Yep! Most probably!
I feel like I get asked this question a lot. Or at least some version of it like “What exercises are there that will help me get better on my own!” And I never answer it… so I’ll do my best to answer it now!
The reason I normally dance around answering this question is because I don’t know. I’ve never found a way to work on improv skills outside of performing or class or practice sessions. Not really. I think it is such a collaborative thing that there isn’t really any good way to literally work on it without other people. I have never encountered a personal, solo exercise that I found helpful. So, my base answer would be nope! I don’t have any every day drills that I practiced in daily life!
That said (and you must have known there would be a “that said” coming), here are a few things that I think can help you as an improviser outside of practicing with a group or class:
- Go see shows. Obviously. And really watch them with a critical eye. Why do you like what works, and why do you not like what doesn’t.
- Don’t JUST go see shows. A lot of people when they get into improv go see shows all the time. UCB, IO, Indie nights… they spend night after night in that world. I did when I was starting! And I think that’s destructive. You need to lead a life and have experiences that are completely non-comedy related, otherwise, you’re going to do scenes based on scenes. Improv based on improv. And that will lead to shitty work.
- Similarly, read a book. Or better yet, read multiple books. To be a good improviser, you need to be curious, you need to be open to new ideas and and you need to be constantly learning. So read a book a week. Go see movies that you normally wouldn’t see. Engage in activities you haven’t done before. Absorb everything you can. The best improvisers are people who know things and continue to see out new knowledge. If you’re not doing that, you’re going to stall out. Plus, it makes you a better person.
- Lastly, make sure you are good at conversation. Conversation in real life follows the same rules as conversation in an improv scene. Check yourself when you’re just out and about, make sure you are actively listening and responding to everyone you interact with. Friends, family, waitstaff, the people behind the snack counter at Arclight who all have “There Will Be Blood” listed as their favorite movie. Engage them all, and make sure you really hear them when they talk, and respond to them. Make it second nature, if it isn’t already. If you’re a good conversationalist, you’re over half way to being a good improviser.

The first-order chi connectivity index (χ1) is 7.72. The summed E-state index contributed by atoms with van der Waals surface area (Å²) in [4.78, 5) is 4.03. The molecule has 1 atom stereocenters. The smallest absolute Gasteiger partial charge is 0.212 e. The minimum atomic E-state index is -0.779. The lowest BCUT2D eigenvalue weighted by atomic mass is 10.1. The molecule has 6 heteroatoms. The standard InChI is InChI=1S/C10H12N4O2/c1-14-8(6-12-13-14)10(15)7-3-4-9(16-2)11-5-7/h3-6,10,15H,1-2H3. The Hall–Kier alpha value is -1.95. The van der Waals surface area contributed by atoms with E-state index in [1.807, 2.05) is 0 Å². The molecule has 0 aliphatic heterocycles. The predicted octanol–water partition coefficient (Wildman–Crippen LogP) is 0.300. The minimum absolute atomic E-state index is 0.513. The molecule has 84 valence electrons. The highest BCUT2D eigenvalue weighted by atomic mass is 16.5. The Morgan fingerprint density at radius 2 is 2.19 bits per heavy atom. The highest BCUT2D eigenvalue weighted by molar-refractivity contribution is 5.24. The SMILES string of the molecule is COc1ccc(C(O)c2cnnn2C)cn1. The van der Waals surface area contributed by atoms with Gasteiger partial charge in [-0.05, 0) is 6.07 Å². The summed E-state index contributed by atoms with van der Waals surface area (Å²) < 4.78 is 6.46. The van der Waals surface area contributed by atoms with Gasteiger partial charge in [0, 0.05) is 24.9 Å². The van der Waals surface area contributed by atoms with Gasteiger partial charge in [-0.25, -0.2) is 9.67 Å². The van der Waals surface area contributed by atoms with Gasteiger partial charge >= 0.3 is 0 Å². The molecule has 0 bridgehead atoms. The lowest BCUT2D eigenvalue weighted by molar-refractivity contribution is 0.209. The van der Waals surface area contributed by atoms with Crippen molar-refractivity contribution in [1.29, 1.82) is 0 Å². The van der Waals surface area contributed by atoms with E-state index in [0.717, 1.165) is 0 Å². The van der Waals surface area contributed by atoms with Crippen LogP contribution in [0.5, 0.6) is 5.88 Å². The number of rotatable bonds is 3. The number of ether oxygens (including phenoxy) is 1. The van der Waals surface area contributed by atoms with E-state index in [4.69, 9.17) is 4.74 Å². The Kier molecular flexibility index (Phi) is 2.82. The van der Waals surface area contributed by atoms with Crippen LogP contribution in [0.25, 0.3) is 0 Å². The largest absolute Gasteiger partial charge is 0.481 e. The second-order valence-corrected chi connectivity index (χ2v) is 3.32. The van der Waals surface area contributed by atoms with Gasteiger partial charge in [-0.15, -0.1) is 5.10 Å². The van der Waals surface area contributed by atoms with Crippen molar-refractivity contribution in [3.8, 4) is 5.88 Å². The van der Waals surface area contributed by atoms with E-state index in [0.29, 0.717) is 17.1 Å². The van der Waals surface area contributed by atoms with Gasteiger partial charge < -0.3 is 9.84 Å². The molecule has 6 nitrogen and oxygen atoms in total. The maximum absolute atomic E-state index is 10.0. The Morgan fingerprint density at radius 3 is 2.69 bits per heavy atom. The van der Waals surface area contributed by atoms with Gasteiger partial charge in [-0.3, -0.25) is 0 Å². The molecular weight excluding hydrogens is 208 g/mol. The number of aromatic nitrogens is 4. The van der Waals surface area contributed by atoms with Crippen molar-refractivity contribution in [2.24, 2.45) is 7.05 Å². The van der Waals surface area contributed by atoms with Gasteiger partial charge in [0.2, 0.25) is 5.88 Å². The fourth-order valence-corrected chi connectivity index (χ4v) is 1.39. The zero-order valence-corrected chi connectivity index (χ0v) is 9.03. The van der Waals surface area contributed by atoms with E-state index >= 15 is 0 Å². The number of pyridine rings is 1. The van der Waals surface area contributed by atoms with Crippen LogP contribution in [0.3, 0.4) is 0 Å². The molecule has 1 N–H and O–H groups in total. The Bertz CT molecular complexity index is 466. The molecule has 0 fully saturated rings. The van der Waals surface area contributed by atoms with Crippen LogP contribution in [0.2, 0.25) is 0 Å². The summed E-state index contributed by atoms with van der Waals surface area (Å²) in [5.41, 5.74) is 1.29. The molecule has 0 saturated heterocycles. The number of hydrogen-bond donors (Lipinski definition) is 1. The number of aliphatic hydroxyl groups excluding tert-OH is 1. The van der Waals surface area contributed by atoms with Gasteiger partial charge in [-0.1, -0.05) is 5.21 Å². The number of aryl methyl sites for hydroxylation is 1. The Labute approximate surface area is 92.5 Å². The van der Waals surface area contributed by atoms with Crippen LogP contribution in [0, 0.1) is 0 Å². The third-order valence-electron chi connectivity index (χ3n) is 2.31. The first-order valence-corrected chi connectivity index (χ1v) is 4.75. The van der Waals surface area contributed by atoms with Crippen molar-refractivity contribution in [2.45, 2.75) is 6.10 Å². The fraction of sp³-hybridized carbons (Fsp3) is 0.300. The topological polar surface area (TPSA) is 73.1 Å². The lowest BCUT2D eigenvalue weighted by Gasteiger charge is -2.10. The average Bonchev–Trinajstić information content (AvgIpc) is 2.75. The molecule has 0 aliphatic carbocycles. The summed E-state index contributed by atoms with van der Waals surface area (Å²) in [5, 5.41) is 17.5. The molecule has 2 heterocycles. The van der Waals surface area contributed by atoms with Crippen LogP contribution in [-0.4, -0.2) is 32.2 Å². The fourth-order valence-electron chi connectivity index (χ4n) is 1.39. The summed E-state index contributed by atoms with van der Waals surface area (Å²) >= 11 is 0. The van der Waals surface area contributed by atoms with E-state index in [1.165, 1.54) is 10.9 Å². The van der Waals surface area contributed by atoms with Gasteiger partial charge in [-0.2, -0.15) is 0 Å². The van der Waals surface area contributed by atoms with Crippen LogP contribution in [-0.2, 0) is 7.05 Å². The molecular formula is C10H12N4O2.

Sorry I don’t have anything more concrete than that! I’d love to be able to say “do crazy 8s alone in your bathroom”, but in reality, that’d just make you a lunatic.
Years ago, when Sentimental Lady was on Harold Night, there was a night where Robin Williams came by the theater and asked if there were any improv shows he could sit in on. He didn’t ask in an entitled way. He apologized for asking, seemed to think that the answer would be “no”, and clearly had no idea that he was surrounded by people that had their formative years filled with his work. He had no idea that everyone he was interacting with was in awe of the fact that they were talking to Genie, or Mork, or any number other roles that we grew up with. So, obviously, we said yes.
Backstage, before the show, we all chatted, trying to pretend we weren’t blown away that he’d want to play with us. I remember we talked about history in general and the World War 1 Christmas Truce specifically. He was fascinated by the fact that even in the middle of trying to kill each other, those soldiers wanted to find a way just to be human together. It was kinda heady talk for twenty minutes before an improv show.
He kept asking us, making sure it was ok that he sat in. It was.
At some point, someone asked him what brought him to UCB that night. He said that he had come down from San Francisco for work and to visit his daughter. She was in the audience, and he wanted to perform for her.
We all nodded. That made sense.
Then he went on. He told us that he wanted to prove that he could be at UCB…. The last time he had come around, he had been drinking and in a bad place. He wasn’t sure how he had come across. And he wanted to be there that night, sober, to show himself that he could. He said: “it’s important to me to be around younger generations making comedy. It gives me great joy.” I think about that all the time. Just being around people that were passionate about the thing that he was passionate about, to see people doing the things that he had been doing for thirty years, made him happy. And, at that point, he had shaken one monkey off his back, and this low stakes improv show, where he’d play both the pope and a peeping tom, was proof to himself that he could do it. And then we went on stage and the crowd lost its mind when they saw him and he was funny as fuck.
Before our shows, for the past six years, we do a warm up called thumper. Everyone just says some dumb phrase and does some dumb action and we all repeat it, each week adding new ones on to the ones from the week before. His was to throw his hands up and yell “I’m lactating and I don’t care.” We still do it, just as he did, every week.